Conversations must have boundaries to lift the chaos

By Fedwa Wazwaz, Engage Minnesota

Not to know is bad, not to wish to know is much worse.  –Nigerian Proverb

fedwa wazwaz
A companion of Prophet Muhammad, upon him peace and blessings, named at-Tufayl was once told, before he had become a companion, that he shouldn’t listen to Muhammad. Don’t listen to him, al-Tufayl was told. He’s a wizard. He’s a magician!

The Prophet’s enemies told at-Tufayl that the Prophet had fragmented the community, that his words were like magic, and that he severed the ties between father and child, between husband and wife. You must avoid him, the community told at-Tufayl.

At-Tufayl said that they insisted and insisted until he decided that he would not hear anything from him, and inserted earplugs so he would not hear a word from him.

He went to do a mini-pilgrimage or Umrah at the sacred precinct in Mecca, the Kaabah.  At-Tufayl had earplugs in his ears. Thus equipped, he went not to hear what the Prophet had to say, yet he saw him there at the Kaabah and observed his presence. This way, he would be safe.

At-Tufayl reasoned with himself, that he was an intelligent man, a poet, and one who could differentiate the good from the bad.  If what Muhammad says is good, he prepared himself to accept it.  And if it was bad, he felt intelligent enough to reject it.  So he decided to listen, to hear. Then, he removed his earplugs and listened to what was being said.

One thing we know about the Prophet was that, before he was a speaker, he was a listener. So when at-Tufayl approached, he told him what others were saying about him, and wanted to share his poetry.  He recited his poetry. And the Prophet listened.

In the end, the Prophet told him: I also have words, so hear me as well. At this, he recited three surahs or small chapters of the Qur’an, that Muslims use to protect themselves from those who are seeking to harm them.

Ikhlaas (Unique Attributes of God)

In the name of God, Most Compassionate, Most Merciful
Say: He is Allah, the One and Only;
Allah, the Eternal, Absolute;
He begetteth not, nor is He begotten;
And there is none like unto Him.

Al-Falaq (Seek refuge from God from all evil)

In the name of God, Most Compassionate, Most Merciful
Say: I seek refuge with the Lord of the Dawn
From the mischief of created things;
From the mischief of Darkness as it overspreads;
From the mischief of those who practise secret arts;
And from the mischief of the envious one as he practises envy.

An-Nas (Seek refuge from hidden evil of mankind)

In the name of God, Most Compassionate, Most Merciful
Say: I seek refuge with the Lord and Cherisher of Mankind,
The King (or Ruler) of Mankind,
The god (or judge) of Mankind,-
From the mischief of the Whisperer (of Evil), who withdraws (after his whisper),-
(The same) who whispers into the hearts of Mankind,-
Among Jinns and among mankind.

So the Prophet knew what at-Tufayl had been told: This man is a wizard! He seeks to overpower and harm you! He’s brainwashing you! But he didn’t present arguments to the contrary. Instead, he shared verses with at-Tufayl that said: This is how you seek protection from those who would steer you wrong.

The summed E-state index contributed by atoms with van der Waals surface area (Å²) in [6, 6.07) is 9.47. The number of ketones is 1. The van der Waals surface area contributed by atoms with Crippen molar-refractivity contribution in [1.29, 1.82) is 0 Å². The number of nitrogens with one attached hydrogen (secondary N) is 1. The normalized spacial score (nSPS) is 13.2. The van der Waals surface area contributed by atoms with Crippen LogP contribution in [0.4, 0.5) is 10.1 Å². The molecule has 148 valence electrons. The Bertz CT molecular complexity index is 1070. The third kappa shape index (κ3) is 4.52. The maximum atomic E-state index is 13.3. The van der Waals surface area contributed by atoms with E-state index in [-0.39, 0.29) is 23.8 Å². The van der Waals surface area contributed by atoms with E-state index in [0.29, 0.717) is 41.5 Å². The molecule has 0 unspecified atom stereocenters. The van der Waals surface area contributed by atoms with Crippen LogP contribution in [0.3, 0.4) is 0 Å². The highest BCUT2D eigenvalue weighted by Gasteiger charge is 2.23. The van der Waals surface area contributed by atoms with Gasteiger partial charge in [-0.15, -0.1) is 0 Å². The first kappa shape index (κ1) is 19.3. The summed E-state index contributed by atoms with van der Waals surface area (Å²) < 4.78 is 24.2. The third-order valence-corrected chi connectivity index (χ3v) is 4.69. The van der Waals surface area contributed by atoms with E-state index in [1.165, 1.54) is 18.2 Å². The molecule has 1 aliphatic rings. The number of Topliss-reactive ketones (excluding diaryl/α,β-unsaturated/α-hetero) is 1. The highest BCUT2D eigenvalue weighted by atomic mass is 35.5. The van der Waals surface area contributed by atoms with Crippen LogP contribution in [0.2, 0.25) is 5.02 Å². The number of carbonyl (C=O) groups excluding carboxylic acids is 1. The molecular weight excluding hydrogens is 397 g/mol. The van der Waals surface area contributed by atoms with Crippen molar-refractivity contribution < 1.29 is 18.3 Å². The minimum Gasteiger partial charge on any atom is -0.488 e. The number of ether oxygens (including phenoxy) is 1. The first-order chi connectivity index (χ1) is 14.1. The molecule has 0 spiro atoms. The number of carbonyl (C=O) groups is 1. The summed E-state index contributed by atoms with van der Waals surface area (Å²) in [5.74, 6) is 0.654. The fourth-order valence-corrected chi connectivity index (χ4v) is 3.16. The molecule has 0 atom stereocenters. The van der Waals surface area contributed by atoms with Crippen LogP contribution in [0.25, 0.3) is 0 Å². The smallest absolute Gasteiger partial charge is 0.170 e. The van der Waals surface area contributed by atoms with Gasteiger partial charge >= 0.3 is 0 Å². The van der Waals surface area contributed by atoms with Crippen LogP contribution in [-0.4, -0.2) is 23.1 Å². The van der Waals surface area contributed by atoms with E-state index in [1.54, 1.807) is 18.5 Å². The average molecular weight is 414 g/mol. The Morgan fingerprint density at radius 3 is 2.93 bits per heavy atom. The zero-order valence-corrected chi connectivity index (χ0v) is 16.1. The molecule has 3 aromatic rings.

The Prophet, peace be upon him, knew that accusations cannot be met with counter-accusations. Many people will embrace the accusations, and there is nothing that can sway them. There are, as I write, many people who would suggest that Muslims are wizards who can take over the US, as though the country is some small island nation, and as though Muslims have not—since the 1500s—been an integral part of the growth of this nation.

But as the Sanskrit proverb says, “When understanding is demented, destruction is near.”

There cannot be coexistence where there is chaos. When the public square is full of chaos and arguments and is ambiguous on the rights of people, we cannot build or promote coexistence. When we have conversations, they must have boundaries to promote clarity and lift the chaos.  

This is an excerpt from a forthcoming book, currently titled Reflections of Faith: Lessons from the Prophets.

Fedwa Wazwaz is a Palestinian-American born in Jerusalem, Palestine and raised in the US.  She was the chair of the Interfaith Relations at Islamic Center of Minnesota.  She has completed training in restorative justice at the University’s Center for Restorative Justice and Peacemaking.  She was a 2008-2009 policy fellow at the University of Minnesota’s Humphrey Institute of Public Affairs.  She is a public speaker and writer and lives in Brooklyn Park, Minnesota.

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© Copyright 2005-2017.  Fedwa Wazwaz, All rights reserved.

About engagemn

A Voice for Minnesotan Muslims

Posted on November 27, 2017, in Engage Minnesota, Fedwa Wazwaz and tagged , , , , , , , . Bookmark the permalink. Leave a comment.

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